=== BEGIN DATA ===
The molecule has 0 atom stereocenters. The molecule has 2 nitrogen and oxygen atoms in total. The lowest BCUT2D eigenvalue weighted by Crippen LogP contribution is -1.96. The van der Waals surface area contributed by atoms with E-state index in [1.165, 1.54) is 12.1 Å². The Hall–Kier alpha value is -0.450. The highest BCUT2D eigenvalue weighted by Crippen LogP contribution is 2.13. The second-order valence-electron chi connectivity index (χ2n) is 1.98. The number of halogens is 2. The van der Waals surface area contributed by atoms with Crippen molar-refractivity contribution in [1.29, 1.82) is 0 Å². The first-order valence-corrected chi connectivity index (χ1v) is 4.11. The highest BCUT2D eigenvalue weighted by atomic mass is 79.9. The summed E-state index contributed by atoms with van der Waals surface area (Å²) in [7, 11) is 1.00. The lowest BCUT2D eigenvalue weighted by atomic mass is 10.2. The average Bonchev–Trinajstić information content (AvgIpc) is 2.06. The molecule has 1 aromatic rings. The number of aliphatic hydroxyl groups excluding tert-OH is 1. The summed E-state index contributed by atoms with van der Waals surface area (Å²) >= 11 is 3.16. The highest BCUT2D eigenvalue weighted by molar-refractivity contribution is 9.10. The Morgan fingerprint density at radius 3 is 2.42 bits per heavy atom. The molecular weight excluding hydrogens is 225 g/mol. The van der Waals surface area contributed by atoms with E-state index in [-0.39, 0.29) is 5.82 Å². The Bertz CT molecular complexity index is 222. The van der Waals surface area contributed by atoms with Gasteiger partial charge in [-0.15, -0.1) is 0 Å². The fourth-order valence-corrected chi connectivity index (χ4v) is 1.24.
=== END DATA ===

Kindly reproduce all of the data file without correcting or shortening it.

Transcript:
The molecule has 0 atom stereocenters. The molecule has 2 nitrogen and oxygen atoms in total. The lowest BCUT2D eigenvalue weighted by Crippen LogP contribution is -1.96. The van der Waals surface area contributed by atoms with E-state index in [1.165, 1.54) is 12.1 Å². The Hall–Kier alpha value is -0.450. The highest BCUT2D eigenvalue weighted by Crippen LogP contribution is 2.13. The second-order valence-electron chi connectivity index (χ2n) is 1.98. The number of halogens is 2. The van der Waals surface area contributed by atoms with Crippen molar-refractivity contribution in [1.29, 1.82) is 0 Å². The first-order valence-corrected chi connectivity index (χ1v) is 4.11. The highest BCUT2D eigenvalue weighted by atomic mass is 79.9. The summed E-state index contributed by atoms with van der Waals surface area (Å²) in [7, 11) is 1.00. The lowest BCUT2D eigenvalue weighted by atomic mass is 10.2. The average Bonchev–Trinajstić information content (AvgIpc) is 2.06. The molecule has 1 aromatic rings. The number of aliphatic hydroxyl groups excluding tert-OH is 1. The summed E-state index contributed by atoms with van der Waals surface area (Å²) >= 11 is 3.16. The highest BCUT2D eigenvalue weighted by molar-refractivity contribution is 9.10. The Morgan fingerprint density at radius 3 is 2.42 bits per heavy atom. The molecular weight excluding hydrogens is 225 g/mol. The van der Waals surface area contributed by atoms with E-state index in [-0.39, 0.29) is 5.82 Å². The Bertz CT molecular complexity index is 222. The van der Waals surface area contributed by atoms with Gasteiger partial charge in [-0.15, -0.1) is 0 Å². The fourth-order valence-corrected chi connectivity index (χ4v) is 1.24.